11. What is your power supply? You say "if the light comes back....." so are you using some kind of solar power? Why do you not want the systems to run continuously? You will struggle to get any board to start reliably if the power supply voltage increases slowly and a poor power supply is the cause of most reliability issues with any sbc. If you do have a solar supply you need to use a controller which switches the supply off and on according to the battery voltage. I strongly suspect that this could be your problem rather than the OS. You can try Armbian which I have always found
  12. I have a NanoPi Neo4 running "Debian Buster with Armbian Linux 4.4.190-rk3399" and I don't see this problem. I see this in htop:
  13. I've just come across this same problem. I copied the two files 'fw_bcm43438a1.bin' and 'fw_bcm43438a1_apsta.bin' (I'm not sure if that second one is needed) from /lib/firmware/ap6212/ to /lib/firmware/rkwifi/ and rebooted and the wifi now works OK. My board is very much a 'test bed' at the moment so I'm happy to test any possible fixes. George
  14. I just bought a FriendlyElec NanoPi Neo4 having had loads of experience with Armbian on Allwinner (OrangePi) boards. My preferred method for getting boards "up and running" is simply to connect a serial terminal to the debug port and power on. I tried this with several Armbian Buster images and found that I couldn't log in as root on any of them. Checking the SD card on my laptop, the debug port (ttyFIQ0) was missing from /etc/securetty. Editing /etc/securetty and adding ttyFIQ0 on a new line at the bottom of the file and all is well and I now have Buster u
  15. This is working very well for me (only 5 days uptime due to local power outage - otherwise it "just works" :-)
  16. Thanks MaX, but now I already have what I need - thanks to some others' comments on my post :-)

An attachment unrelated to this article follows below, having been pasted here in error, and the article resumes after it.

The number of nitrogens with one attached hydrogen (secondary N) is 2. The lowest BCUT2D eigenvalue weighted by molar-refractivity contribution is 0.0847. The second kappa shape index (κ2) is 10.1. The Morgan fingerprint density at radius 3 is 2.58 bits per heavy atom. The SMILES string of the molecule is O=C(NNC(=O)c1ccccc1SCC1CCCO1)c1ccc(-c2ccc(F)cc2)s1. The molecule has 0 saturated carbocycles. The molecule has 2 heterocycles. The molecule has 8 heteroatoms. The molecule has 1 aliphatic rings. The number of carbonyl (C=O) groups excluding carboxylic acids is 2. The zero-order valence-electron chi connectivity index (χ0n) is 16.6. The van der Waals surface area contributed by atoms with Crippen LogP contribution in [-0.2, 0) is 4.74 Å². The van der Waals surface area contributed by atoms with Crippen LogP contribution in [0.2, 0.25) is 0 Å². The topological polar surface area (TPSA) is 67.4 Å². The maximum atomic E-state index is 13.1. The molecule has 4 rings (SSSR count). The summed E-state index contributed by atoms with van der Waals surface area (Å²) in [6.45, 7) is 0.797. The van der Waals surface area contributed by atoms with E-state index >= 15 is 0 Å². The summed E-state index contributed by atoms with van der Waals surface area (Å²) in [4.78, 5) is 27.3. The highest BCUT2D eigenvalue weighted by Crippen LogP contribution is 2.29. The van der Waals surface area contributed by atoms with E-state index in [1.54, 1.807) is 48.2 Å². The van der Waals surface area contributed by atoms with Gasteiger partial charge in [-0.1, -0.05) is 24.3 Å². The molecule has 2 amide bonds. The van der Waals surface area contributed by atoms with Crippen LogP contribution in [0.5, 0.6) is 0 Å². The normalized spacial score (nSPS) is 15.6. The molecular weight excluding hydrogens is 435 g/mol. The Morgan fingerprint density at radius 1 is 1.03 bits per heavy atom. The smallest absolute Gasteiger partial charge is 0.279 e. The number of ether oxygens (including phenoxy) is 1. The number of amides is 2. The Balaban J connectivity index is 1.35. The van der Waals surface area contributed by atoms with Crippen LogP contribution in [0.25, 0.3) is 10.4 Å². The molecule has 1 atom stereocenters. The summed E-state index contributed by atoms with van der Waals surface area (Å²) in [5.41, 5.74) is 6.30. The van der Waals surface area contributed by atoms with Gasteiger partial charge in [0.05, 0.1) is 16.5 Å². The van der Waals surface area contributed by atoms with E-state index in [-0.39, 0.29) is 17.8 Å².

17. Now that the OPi3 has been moved into the Armbian downloads section there needs to be be a set of 'known-to-be-working' images made available while development on newer kernels and features continues. There will be a number of people buying the OPi3 as their first SoC board, trying the 'factory' images (as we have all done in the past ) and then coming here where they will currently find images labelled "Suitable for Testing" that will not boot. This is not a great first impression of Armbian for these people, who won't yet have the knowledge or experience to hold back upgrade pack
  18. Works perfectly for me - thank you @dziobak ___ ____ _ _____ / _ \| _ \(_) |___ / | | | | |_) | | |_ \ | |_| | __/| | ___) | \___/|_| |_| |____/ Welcome to Ubuntu Bionic with Armbian Linux 5.1.7-sunxi64 System load: 0.22 0.16 0.14 Up time: 44 min Memory usage: 17 % of 1997MB IP: CPU temp: 36°C Usage of /: 24% of 7.1G
  19. Aaarrrgghh!! How did I not find that Thank you!
  20. Thanks for the suggestion but I need to use Ubuntu for the things I want to test, and I don't have *ANY* earlier Ubuntu images, only Debian :-/
  21. Hi guys, I'm aware of the current issues with the OPi3 images not booting and for me I can't find any of the currently downloadable images that will boot. I just need to urgently test a couple of things - can anyone point me to a reasonably recent Ubuntu Bionic dev server image for the OPi3 that will boot/run? I have an "old" Armbian_5.78_Orangepi3_Debian_stretch_dev_5.0.7.img that runs just fine (as long as I don't upgrade it!) but I don't have any similar Ubuntu versions. Does anyone happen to know of an archive of old versions, or maybe have something tha
  22. Seeing the current issues I'm happy that I'm running an earlier build :-) Welcome to ARMBIAN 5.83 user-built Debian GNU/Linux 10 (buster) 5.0.9-sunxi64 System load: 2.14 2.11 2.06 Up time: 23 days Memory usage: 60 % of 1997MB Zram usage: 1 % of 998Mb IP: CPU temp: 56°C Usage of /: 27% of 7.1G Currently running PiHole, MQTT and SETI@Home :-D
  23. With my OPi3 powered from the 'genuine' power adaptor via the power jack I'm not seeing any voltage issues. On no load I see 5.2v at the USB sockets..
  24. Are you really considering building an madm RAID with USB drives? Technically it is possible but I doubt you'll get anything but problems with reliability. It's easier than you may think to compile yourself - check out If you're looking to 'play' with mdadm as a learning exercise then fine, but if you really value your data I'd suggest you should build a 'proper' raid using an x86 board and good quality SATA drives. On budget SoC boards I'd just rsync my precious data across several physical drives.